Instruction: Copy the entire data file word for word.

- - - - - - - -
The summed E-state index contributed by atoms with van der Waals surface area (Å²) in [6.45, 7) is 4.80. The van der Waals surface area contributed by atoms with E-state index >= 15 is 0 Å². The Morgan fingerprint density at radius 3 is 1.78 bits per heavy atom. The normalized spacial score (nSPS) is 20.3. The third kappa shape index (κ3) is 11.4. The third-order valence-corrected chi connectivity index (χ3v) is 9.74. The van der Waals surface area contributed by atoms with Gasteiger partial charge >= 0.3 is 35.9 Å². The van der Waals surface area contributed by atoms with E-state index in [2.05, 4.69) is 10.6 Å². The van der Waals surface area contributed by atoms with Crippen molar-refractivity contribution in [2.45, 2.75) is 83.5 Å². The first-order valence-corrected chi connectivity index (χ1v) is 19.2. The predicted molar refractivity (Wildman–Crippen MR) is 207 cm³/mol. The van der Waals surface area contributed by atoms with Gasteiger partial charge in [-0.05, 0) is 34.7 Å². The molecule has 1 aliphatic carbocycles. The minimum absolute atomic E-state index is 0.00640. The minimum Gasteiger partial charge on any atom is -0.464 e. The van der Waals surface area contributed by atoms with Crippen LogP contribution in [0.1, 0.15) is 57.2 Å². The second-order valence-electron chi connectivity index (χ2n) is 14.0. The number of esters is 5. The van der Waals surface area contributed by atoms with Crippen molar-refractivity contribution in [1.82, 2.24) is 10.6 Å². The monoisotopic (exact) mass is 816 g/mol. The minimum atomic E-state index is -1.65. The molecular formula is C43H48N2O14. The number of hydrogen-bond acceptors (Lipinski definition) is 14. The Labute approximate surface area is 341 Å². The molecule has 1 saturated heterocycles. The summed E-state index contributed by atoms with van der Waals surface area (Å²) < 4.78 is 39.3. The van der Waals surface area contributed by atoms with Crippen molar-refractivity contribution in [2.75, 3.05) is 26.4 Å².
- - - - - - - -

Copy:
The summed E-state index contributed by atoms with van der Waals surface area (Å²) in [6.45, 7) is 4.80. The van der Waals surface area contributed by atoms with E-state index >= 15 is 0 Å². The Morgan fingerprint density at radius 3 is 1.78 bits per heavy atom. The normalized spacial score (nSPS) is 20.3. The third kappa shape index (κ3) is 11.4. The third-order valence-corrected chi connectivity index (χ3v) is 9.74. The van der Waals surface area contributed by atoms with Gasteiger partial charge >= 0.3 is 35.9 Å². The van der Waals surface area contributed by atoms with E-state index in [2.05, 4.69) is 10.6 Å². The van der Waals surface area contributed by atoms with Crippen molar-refractivity contribution in [2.45, 2.75) is 83.5 Å². The first-order valence-corrected chi connectivity index (χ1v) is 19.2. The predicted molar refractivity (Wildman–Crippen MR) is 207 cm³/mol. The van der Waals surface area contributed by atoms with Gasteiger partial charge in [-0.05, 0) is 34.7 Å². The molecule has 1 aliphatic carbocycles. The minimum absolute atomic E-state index is 0.00640. The minimum Gasteiger partial charge on any atom is -0.464 e. The van der Waals surface area contributed by atoms with Crippen LogP contribution in [0.1, 0.15) is 57.2 Å². The second-order valence-electron chi connectivity index (χ2n) is 14.0. The number of esters is 5. The van der Waals surface area contributed by atoms with Crippen molar-refractivity contribution in [1.82, 2.24) is 10.6 Å². The monoisotopic (exact) mass is 816 g/mol. The minimum atomic E-state index is -1.65. The molecular formula is C43H48N2O14. The number of hydrogen-bond acceptors (Lipinski definition) is 14. The Labute approximate surface area is 341 Å². The molecule has 1 saturated heterocycles. The summed E-state index contributed by atoms with van der Waals surface area (Å²) < 4.78 is 39.3. The van der Waals surface area contributed by atoms with Crippen molar-refractivity contribution in [2.75, 3.05) is 26.4 Å².